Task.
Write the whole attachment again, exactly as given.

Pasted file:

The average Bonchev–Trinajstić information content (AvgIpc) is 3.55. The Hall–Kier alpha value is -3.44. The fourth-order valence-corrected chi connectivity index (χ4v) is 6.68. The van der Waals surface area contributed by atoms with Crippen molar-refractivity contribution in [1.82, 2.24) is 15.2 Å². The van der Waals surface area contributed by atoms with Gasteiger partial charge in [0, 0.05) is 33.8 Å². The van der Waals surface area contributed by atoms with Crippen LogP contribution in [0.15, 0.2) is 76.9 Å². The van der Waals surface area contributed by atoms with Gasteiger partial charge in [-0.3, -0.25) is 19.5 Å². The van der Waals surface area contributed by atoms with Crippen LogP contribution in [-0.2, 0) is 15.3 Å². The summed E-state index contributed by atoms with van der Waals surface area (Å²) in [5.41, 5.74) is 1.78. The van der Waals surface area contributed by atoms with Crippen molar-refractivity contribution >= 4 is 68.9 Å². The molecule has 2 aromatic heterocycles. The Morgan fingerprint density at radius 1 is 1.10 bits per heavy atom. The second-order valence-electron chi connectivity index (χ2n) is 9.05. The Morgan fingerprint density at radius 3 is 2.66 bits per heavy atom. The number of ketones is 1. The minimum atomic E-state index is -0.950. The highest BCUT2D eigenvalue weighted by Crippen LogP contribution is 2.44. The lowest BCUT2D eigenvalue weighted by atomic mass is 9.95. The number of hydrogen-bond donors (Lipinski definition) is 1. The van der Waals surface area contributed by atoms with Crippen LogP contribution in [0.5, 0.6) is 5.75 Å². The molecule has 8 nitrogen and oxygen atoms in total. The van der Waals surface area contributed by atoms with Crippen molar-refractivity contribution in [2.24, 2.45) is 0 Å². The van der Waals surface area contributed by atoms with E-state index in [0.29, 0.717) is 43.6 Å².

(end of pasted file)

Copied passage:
The average Bonchev–Trinajstić information content (AvgIpc) is 3.55. The Hall–Kier alpha value is -3.44. The fourth-order valence-corrected chi connectivity index (χ4v) is 6.68. The van der Waals surface area contributed by atoms with Crippen molar-refractivity contribution in [1.82, 2.24) is 15.2 Å². The van der Waals surface area contributed by atoms with Gasteiger partial charge in [0, 0.05) is 33.8 Å². The van der Waals surface area contributed by atoms with Crippen LogP contribution in [0.15, 0.2) is 76.9 Å². The van der Waals surface area contributed by atoms with Gasteiger partial charge in [-0.3, -0.25) is 19.5 Å². The van der Waals surface area contributed by atoms with Crippen LogP contribution in [-0.2, 0) is 15.3 Å². The summed E-state index contributed by atoms with van der Waals surface area (Å²) in [5.41, 5.74) is 1.78. The van der Waals surface area contributed by atoms with Crippen molar-refractivity contribution >= 4 is 68.9 Å². The molecule has 2 aromatic heterocycles. The Morgan fingerprint density at radius 1 is 1.10 bits per heavy atom. The second-order valence-electron chi connectivity index (χ2n) is 9.05. The Morgan fingerprint density at radius 3 is 2.66 bits per heavy atom. The number of ketones is 1. The minimum atomic E-state index is -0.950. The highest BCUT2D eigenvalue weighted by Crippen LogP contribution is 2.44. The lowest BCUT2D eigenvalue weighted by atomic mass is 9.95. The number of hydrogen-bond donors (Lipinski definition) is 1. The van der Waals surface area contributed by atoms with Crippen LogP contribution in [0.5, 0.6) is 5.75 Å². The molecule has 8 nitrogen and oxygen atoms in total. The van der Waals surface area contributed by atoms with Crippen molar-refractivity contribution in [2.24, 2.45) is 0 Å². The van der Waals surface area contributed by atoms with E-state index in [0.29, 0.717) is 43.6 Å².